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I was trying to find the equation of the tangent line for this function. I solved this using the quotient rule and got $\frac{1}{(x-1)^2}$ but I can't produce the same result using definition of derivatives. Can someone show me how to do it? I tried looking it up on wolfram alpha but I can't get it to produce the result using definition of derivatives.

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$f'(x)\equiv \displaystyle\lim_{h\to 0} \frac{f(x+h)-f(x)}{h}$.

For your function, the numerator in the limit is $\dfrac{x+h}{1-x-h}-\dfrac{x}{1-x}$ which is equal to $\dfrac{(1-x)(x+h)-(1-x-h)x}{(1-x)(1-x-h)}$ which becomes $\dfrac{x-xh-x^2+h-x+x^2+hx}{(1-x)(1-x-h)}$ or $\dfrac{h}{(1-x)(1-x-h)}$.

Now, you can find the limit as $h\to0$.

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First we create a difference quotient for this function: $$\lim\limits_{h \rightarrow 0} \frac{(x+h)(1-(x+h))^{-1} - x(1-x)^{-1}}{h}$$ Now we try to simplify the numerator a bit by making it one fraction as opposed to the difference between two fractions: $$ \begin{align} \lim\limits_{h \rightarrow 0} \frac{(x+h)(1-(x+h))^{-1} - x(1-x)^{-1}}{h}&= \lim\limits_{h \rightarrow 0} \frac{1}{h} \frac{(x+h)(1-x)-x(1-x-h)}{(1-x-h)(1-x)}\\ &= \lim\limits_{h \rightarrow 0}\frac{1}{h}\frac{-x^2 +x - hx +h -x +x^2+hx}{1 - x -x + x^2 - h + hx}\\ &= \lim\limits_{h \rightarrow 0}\frac{1}{h}\frac{h}{x^2 + (h-2)x + 1-h } \end{align} $$

Now canceling the $\frac{1}{h}$ we get our answer : $$\begin{align} \lim\limits_{h \rightarrow 0}\frac{1}{h}\frac{h}{x^2 + (h-2)x + 1-h } &= \lim\limits_{h \rightarrow 0}\frac{1}{x^2 + (h-2)x + 1-h }\\ \end{align} $$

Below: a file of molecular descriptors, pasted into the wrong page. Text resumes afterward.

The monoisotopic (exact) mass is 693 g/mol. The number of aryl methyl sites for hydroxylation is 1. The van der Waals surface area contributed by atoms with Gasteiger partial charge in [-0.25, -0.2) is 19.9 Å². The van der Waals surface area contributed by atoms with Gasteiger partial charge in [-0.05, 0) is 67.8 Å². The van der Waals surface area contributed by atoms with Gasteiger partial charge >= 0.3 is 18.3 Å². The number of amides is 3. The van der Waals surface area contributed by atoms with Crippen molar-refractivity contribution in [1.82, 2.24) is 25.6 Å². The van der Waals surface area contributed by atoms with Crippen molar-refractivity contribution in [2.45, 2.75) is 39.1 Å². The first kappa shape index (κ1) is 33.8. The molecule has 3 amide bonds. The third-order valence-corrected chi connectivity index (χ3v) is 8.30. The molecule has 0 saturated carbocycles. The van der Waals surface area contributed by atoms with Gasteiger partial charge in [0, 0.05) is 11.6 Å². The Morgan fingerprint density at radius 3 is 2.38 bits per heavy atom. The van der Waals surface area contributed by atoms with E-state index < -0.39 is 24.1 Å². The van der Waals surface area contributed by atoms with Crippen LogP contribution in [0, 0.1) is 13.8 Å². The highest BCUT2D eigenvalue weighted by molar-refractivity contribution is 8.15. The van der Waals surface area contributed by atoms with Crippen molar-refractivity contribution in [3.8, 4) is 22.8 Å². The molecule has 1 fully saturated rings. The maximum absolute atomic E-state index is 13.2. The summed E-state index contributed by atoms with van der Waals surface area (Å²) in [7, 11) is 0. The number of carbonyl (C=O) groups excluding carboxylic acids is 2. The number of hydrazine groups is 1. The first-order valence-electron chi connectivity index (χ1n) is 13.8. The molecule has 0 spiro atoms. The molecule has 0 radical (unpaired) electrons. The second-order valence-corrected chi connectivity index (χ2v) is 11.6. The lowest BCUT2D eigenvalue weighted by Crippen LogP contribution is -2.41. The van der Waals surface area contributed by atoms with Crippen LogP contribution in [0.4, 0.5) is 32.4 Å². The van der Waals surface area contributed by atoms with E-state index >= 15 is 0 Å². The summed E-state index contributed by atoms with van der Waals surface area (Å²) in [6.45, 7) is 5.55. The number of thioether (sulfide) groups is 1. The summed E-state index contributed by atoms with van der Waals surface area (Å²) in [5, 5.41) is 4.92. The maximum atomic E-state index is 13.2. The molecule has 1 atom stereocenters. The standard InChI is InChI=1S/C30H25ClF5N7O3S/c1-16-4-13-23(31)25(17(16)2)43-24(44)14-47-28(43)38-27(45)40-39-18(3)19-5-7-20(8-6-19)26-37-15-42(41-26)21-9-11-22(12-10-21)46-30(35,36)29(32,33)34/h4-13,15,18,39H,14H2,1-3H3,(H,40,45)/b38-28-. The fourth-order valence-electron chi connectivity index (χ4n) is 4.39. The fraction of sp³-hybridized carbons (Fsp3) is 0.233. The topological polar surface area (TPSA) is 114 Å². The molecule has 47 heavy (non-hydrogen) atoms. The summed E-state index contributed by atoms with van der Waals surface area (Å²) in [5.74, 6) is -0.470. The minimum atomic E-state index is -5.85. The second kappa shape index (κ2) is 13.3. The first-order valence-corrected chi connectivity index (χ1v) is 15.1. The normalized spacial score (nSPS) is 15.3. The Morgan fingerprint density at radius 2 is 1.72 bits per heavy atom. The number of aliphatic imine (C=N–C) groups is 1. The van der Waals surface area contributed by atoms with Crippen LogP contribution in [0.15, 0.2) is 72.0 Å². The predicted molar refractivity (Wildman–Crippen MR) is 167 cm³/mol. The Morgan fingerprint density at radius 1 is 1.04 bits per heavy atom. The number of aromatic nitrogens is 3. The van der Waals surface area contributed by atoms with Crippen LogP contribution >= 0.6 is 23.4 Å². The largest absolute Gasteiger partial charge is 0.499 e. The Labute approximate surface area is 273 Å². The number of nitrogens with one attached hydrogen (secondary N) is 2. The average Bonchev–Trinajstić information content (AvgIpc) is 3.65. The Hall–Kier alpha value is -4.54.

And now evaluating our limit we finally get $$\begin{align} \lim\limits_{h \rightarrow 0}\frac{1}{x^2 + (h-2)x + 1-h } &= \frac{1}{x^2 -2x + 1}\\ &= \frac{1}{(x-1)^2} \blacksquare \end{align} $$

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$$ f'(x) = \lim_{h \rightarrow 0} \frac{f(x+h)-f(x)}{h} \\ f'(x) = \lim_{h \rightarrow 0} \frac{\frac{x+h}{1-(x+h)}-\frac{x}{1-x}}{h} \\ f'(x) = \lim_{h \rightarrow 0} \frac{x-x^2+h-hx-x+x^2+xh}{h(1-x-h)(1-x)} \\ f'(x) = \lim_{h \rightarrow 0} \frac{h}{h(1-x-h)(1-x)} \\ f'(x) = \lim_{h \rightarrow 0} \frac{1}{(1-x-h)(1-x)} =\frac{1}{(1-x)^2}\\ $$

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Using the definition of derivatives, we have

$f(x)'=\lim_{h\rightarrow0}\frac{f(x+h)-f(x)}{h}$

Thus, the derivative of $\frac{x}{1-x}$ is

$\large f(x)'=\lim_{h\rightarrow0}\frac{1}{h}(\frac{x+h}{1-x-h}-\frac{x}{1-x})=\lim_{h\rightarrow 0}\frac{1}{h}(\frac{(x+h)(1-x)-x(1-x-h)}{(1-x-h)(1-x)})=\lim_{h\rightarrow0}\frac{1}{x^2-2x+1+h(1-x)}=\frac{1}{(x-1)^2}$

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$$f(x) = \frac{x}{1-x} $$

$$f(x+h) = \frac{x+h}{1-(x +h)}$$

$$f(x+h) - f(x) = \frac{(x+h)(1 -x) - x(1 -x -h)}{(1-x-h)(1-x)}$$

$$f(x+h) - f(x) = \frac{h}{(1-x-h)( 1-x)}$$

$$ f'(x) = \lim_{h \to 0} \frac{f(x+ h) - f(x) }{h}$$

$$ \lim_{h \to 0} \ \frac{h }{h(1-x-h)( 1-x)} $$

Now , divide out h then let the other h (inside parenthesis) go to zero.

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